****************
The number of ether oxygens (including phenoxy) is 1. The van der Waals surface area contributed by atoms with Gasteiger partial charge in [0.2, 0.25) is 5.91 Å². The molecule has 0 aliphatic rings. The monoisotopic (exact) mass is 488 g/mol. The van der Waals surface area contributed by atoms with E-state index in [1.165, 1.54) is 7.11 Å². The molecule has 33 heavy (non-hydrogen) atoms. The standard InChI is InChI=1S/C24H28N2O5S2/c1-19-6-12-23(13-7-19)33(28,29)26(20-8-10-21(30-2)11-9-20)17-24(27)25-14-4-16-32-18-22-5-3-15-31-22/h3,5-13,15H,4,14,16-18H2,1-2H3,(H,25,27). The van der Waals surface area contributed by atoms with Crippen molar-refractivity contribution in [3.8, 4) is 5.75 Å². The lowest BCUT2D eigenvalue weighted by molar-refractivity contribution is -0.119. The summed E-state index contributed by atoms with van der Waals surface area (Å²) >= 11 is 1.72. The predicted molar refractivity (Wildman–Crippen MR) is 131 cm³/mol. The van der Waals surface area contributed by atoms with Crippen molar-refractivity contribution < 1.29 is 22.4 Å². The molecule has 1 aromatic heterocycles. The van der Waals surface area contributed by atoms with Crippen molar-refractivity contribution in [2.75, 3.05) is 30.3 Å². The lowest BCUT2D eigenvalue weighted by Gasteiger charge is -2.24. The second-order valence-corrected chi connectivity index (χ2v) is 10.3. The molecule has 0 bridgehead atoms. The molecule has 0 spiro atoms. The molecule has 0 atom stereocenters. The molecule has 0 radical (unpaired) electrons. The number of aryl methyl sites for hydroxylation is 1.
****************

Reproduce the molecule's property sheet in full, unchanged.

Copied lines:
The number of ether oxygens (including phenoxy) is 1. The van der Waals surface area contributed by atoms with Gasteiger partial charge in [0.2, 0.25) is 5.91 Å². The molecule has 0 aliphatic rings. The monoisotopic (exact) mass is 488 g/mol. The van der Waals surface area contributed by atoms with E-state index in [1.165, 1.54) is 7.11 Å². The molecule has 33 heavy (non-hydrogen) atoms. The standard InChI is InChI=1S/C24H28N2O5S2/c1-19-6-12-23(13-7-19)33(28,29)26(20-8-10-21(30-2)11-9-20)17-24(27)25-14-4-16-32-18-22-5-3-15-31-22/h3,5-13,15H,4,14,16-18H2,1-2H3,(H,25,27). The van der Waals surface area contributed by atoms with Crippen molar-refractivity contribution in [3.8, 4) is 5.75 Å². The lowest BCUT2D eigenvalue weighted by molar-refractivity contribution is -0.119. The summed E-state index contributed by atoms with van der Waals surface area (Å²) >= 11 is 1.72. The predicted molar refractivity (Wildman–Crippen MR) is 131 cm³/mol. The van der Waals surface area contributed by atoms with Crippen molar-refractivity contribution < 1.29 is 22.4 Å². The molecule has 1 aromatic heterocycles. The van der Waals surface area contributed by atoms with Crippen molar-refractivity contribution in [2.75, 3.05) is 30.3 Å². The lowest BCUT2D eigenvalue weighted by Gasteiger charge is -2.24. The second-order valence-corrected chi connectivity index (χ2v) is 10.3. The molecule has 0 bridgehead atoms. The molecule has 0 spiro atoms. The molecule has 0 atom stereocenters. The molecule has 0 radical (unpaired) electrons. The number of aryl methyl sites for hydroxylation is 1.